Yes, from whom? The ancient classical Greeks (V cent. BC) believed that their gods, living an eternal blissful life, envied men too prosperous who dared to be happy like them, so they humbled and punished them. That too is important since excess was condemned by gods basically. Which brought people to be afraid of showing their happiness too much, or of being too arrogant also, like a sort of regulation valve a factor , without a doubt, of the   mostly (but not exclusively) upper-class marvellous ‘5th cent. BC’ Greek equilibrium.

Now, even 2400 years later (!) people in Southern Italy and in Greece are still afraid of expressing satisfaction when things are going WELL, lest ‘something’ (it’s blurred in their mind I believe) might spot them and whack them. Such a great item in their museum mind allow me to say!

(read more)

II. Ideas and phrases related to the Roman Goddess Fortuna: a. A personification of Goddess Fortuna (“they invoked their fortune”) seen as something capricious (“the tricks of fortune”) is deeply impressed in modern Western minds; b. The wheel of fortune used in many popular TV shows, since statues of goddess Fortuna represented her with a wheel etc. (read more)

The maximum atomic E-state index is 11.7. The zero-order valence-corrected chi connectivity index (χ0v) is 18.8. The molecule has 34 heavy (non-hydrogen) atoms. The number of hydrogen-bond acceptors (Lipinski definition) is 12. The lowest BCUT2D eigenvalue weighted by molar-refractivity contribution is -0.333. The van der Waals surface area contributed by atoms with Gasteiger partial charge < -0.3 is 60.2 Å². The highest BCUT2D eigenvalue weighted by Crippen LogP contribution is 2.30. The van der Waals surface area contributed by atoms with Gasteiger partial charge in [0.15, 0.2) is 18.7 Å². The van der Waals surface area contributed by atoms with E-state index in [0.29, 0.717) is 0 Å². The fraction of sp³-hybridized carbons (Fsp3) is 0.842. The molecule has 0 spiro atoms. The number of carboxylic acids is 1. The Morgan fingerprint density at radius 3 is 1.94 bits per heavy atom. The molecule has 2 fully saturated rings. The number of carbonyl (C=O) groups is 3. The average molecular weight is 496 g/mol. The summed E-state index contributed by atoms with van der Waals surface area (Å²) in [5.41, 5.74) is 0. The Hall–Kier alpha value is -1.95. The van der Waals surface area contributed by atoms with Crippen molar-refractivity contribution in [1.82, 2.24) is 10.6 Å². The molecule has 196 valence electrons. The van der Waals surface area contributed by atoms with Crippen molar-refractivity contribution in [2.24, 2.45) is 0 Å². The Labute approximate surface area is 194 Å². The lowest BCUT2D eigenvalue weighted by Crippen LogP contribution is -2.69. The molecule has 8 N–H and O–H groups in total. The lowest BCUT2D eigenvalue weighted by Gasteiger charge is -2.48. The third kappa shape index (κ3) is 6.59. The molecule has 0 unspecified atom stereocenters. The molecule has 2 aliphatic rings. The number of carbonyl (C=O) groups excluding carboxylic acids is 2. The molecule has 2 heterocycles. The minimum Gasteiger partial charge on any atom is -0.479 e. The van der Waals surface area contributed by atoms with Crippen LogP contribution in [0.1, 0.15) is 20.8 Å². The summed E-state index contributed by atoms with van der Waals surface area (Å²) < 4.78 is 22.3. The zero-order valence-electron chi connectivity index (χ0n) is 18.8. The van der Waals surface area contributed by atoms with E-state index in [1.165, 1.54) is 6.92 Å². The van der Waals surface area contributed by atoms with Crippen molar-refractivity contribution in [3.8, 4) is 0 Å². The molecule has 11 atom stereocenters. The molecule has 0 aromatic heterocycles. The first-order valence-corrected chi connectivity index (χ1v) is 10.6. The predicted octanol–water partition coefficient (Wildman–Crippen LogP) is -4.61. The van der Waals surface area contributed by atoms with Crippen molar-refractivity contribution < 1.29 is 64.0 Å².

III. Again about museum mind language items. When we say ‘deep in my heart’ or ‘she broke my heart’ we refer to a superseded scientific idea that the heart, and not the brain, is the seat of emotions. The Stoics saw in the heart the seat of the soul, Aristotle the seat of reason and emotion, the Roman physician Galen the seat of emotions etc. It is known anthropologists have observed tribes eating their enemies’ heart etc